Lunar Gateway 'Will Only Slow Us Down,' Former Astronaut Terry Virts Tells White House

Retired NASA astronaut Terry Virts doesn't believe that the space agency's plan to build a Lunar Orbital Platform-Gateway will truly facilitate future space explorations.

In fact, the former astronaut is convinced that the lunar gateway will actually get in the way of the prospective manned missions to the moon and, even farther away, to Mars, reports Space News.

Invited as a panelist alongside two other former astronauts, Eileen Collins and Scott Parazynski, Virst voiced his opinion at the National Space Council meeting held in Washington on June 18.

According to the news outlet, the retired spaceman made a case against the building of the Lunar Orbital Platform-Gateway — which, in his opinion, will abate human spaceflight.

"Gateway will only slow us down, taking time and precious dollars away from the goal of returning to the lunar surface and eventually flying to Mars," Virts said at the meeting.

The former astronaut argued that the idea to build a lunar gateway while we still have a functioning International Space Station (ISS) doesn't represent an effective next step in moving along the plans to explore our solar system.

"It essentially calls for building another orbital space station, a skill my colleagues and I have already demonstrated on the ISS," Virts pointed out.

Hosted in the East Room of the White House, the astronaut panel was called to discuss NASA's strategies for implementing the Space Policy Directive 1 (SPD-1), which directs the space agency to send astronauts back to the moon.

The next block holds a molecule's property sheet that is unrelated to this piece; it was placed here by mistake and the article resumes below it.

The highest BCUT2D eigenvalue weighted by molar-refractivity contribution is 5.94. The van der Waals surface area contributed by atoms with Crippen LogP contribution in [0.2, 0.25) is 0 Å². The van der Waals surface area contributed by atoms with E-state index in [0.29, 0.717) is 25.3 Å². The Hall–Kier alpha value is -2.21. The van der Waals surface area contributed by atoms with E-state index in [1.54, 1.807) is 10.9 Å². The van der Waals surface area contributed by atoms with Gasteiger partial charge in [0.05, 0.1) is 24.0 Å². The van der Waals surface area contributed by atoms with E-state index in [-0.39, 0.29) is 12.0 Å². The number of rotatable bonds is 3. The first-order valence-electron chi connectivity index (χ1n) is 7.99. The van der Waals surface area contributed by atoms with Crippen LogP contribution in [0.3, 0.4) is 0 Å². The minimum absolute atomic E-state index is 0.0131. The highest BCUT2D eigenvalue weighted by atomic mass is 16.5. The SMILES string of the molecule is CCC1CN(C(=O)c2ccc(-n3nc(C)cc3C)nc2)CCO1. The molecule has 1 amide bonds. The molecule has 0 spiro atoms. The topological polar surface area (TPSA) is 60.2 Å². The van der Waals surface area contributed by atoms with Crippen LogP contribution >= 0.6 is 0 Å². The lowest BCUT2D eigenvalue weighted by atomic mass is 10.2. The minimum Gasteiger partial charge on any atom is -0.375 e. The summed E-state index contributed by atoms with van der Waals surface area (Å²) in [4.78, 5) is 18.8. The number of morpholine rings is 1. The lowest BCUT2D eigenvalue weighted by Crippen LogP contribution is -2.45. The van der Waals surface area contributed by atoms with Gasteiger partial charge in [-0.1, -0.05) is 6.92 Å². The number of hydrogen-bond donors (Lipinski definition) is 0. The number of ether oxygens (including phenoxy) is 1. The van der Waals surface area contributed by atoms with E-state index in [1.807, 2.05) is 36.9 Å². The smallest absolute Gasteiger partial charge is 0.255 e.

Signed by President Donald Trump on December 11, 2017, SPD-1 instructs NASA to return to the moon and lay the groundwork that will eventually take humanity on our first trip to Mars.

As the Inquisitr previously reported, the space agency has decided on building a crewed space facility in the moon's orbit, which will serve as a staging area for future lunar manned missions.

NASA's lunar outpost designed to extend human presence in deep space.
NASA's lunar outpost designed to extend human presence in deep space.

NASA plans to begin work on the Lunar Orbital Platform-Gateway next year and expects to have it ready for launch in 2022.

However, Virts conveyed that a more optimal choice would be the implementation of a space program modeled after the Apollo missions, with the ISS assuming the role of the Mercury project.

"Now is the time to establish a program that will fill the role of Gemini, developing and testing the technologies that we will need to return to the lunar surface. Unfortunately, the recently proposed Lunar Orbital Platform-Gateway does not fill that role of Gemini."
Meanwhile, NASA's Administrator Jim Bridenstine thinks highly of the lunar gateway project and advocates that the future space station will open our access "to more parts of the moon than ever before," providing a sustainable outpost for long-term manned missions to Earth's natural satellite.